This year, with Oracle’s completed acquisition of PeopleSoft, and its accepted bid for Siebel, one might be left with the impression that the CRM industry is shrinking in terms of players. But actually, the opposite is true. Looking back this year, I saw the CRM marketplace expand with dozens of new companies entering the space. It is just that the noise from the big players prevented them from getting a lot of attention. But based on the progress they made this year, a number of these firms should be much better known by the end of 2006.
But I can give you a preview, so you won’t have to wait that long. The following are 10 of the "new kids" who impressed me with their simple/yet creative products and the endorsements of their customers
SugarCRM (Cupertino, California). If you had told me last year that a new player entering the core CRM functionality space could generate a lot of marketplace buzz, I would have laughed. So the success of SugarCRM in 2005 was a big surprise for me. SugarSuite combines commercial open source code with CRM expertise, all within a framework of a contributing community of other developers and users. With more than 200,000 downloads of its software SugarCRM is at least getting a lot of companies looking at the offering. If those companies turn into long-term users, it could shake up the marketplace in 2006.
Knowlagent (Atlanta, Georgia). Focusing on turning contact center reps into revenue producers is the aim of Knowlagent. Its CRM system, Knowlagent r8, finds and takes advantage of small pockets of contact center rep downtime to present bite-size training modules that improve agent sales performance without affecting operational metrics. The feedback we received from firms using Knowlagent’s solution in the telecom and financial services market segments show that the company backs up its claims to increase revenues with hard results.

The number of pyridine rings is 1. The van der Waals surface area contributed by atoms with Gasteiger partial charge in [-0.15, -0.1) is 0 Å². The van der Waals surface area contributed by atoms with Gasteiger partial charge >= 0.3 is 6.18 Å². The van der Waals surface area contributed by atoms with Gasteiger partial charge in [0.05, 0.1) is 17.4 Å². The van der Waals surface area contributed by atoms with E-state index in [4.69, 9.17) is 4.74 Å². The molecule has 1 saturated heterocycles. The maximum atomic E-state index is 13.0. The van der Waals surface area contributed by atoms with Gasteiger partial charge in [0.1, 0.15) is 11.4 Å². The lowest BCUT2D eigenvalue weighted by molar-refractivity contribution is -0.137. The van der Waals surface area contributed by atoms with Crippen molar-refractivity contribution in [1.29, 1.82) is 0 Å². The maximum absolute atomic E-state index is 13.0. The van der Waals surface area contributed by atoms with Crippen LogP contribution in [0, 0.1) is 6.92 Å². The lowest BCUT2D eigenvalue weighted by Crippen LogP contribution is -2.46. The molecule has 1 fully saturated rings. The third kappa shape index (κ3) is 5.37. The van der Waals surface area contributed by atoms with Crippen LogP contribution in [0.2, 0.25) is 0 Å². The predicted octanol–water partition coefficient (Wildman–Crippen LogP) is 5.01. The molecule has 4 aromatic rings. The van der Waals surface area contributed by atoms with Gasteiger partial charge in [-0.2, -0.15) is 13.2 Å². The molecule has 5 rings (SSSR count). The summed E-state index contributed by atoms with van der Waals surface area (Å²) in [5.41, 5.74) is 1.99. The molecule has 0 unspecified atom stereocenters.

Before the Call (Sunnyvale, California). I love CRM applications I can easily understand. Before the Call’s value proposition is simple. Reps need, among other things, to have access to information about their customers, their marketplace and their problems to effectively sell. Before the Call provides them with a time-saving method for gathering those insights. As opposed to having reps do their own analysis from starch over and over again, the system collects and retains all the market intelligence their peers in the sales force have already collected and shares that with the sales team members all within the context of the CRM application they already use.
Involve Technologies (Phoenix, Arizona). This firm impressed me by scoring 1,000 (or more)-seat contracts of their CRM offering at firms such as Avnet, Heartland and JDA Software to solve a simple problem: how to share best practices across the sales force. Think of them as a "Google-like" solution for sales knowledge management. Need an answer to an objection? Looking for a current case study? Want to know what tactics are helping your peers beat the competition? Simply type in your questions, and StreetSmarts will find your answer for you. In addition, it will give you your peers’ rating of that advice, so the value of the insights is readily apparent.
HireVue (Salt Lake City, Utah). Why didn’t anyone think of this sooner? HireVue provides a SaaS offering that speeds up the whole sales rep interviewing/hiring process by having the initial interview with sales candidates conducted virtually using a webcam and a predetermined set of questions. The candidate’s interview answers are uploaded to a sales portal, allowing hiring managers access to those interviews online at their convenience. They can even compare individuals by seeing how Candidates 2, 7 and 9 answered question No. 6 (on how you build loyalty within your customer base). Using this approach, sales managers can quickly see which candidates they want to invest more time and effort in recruiting.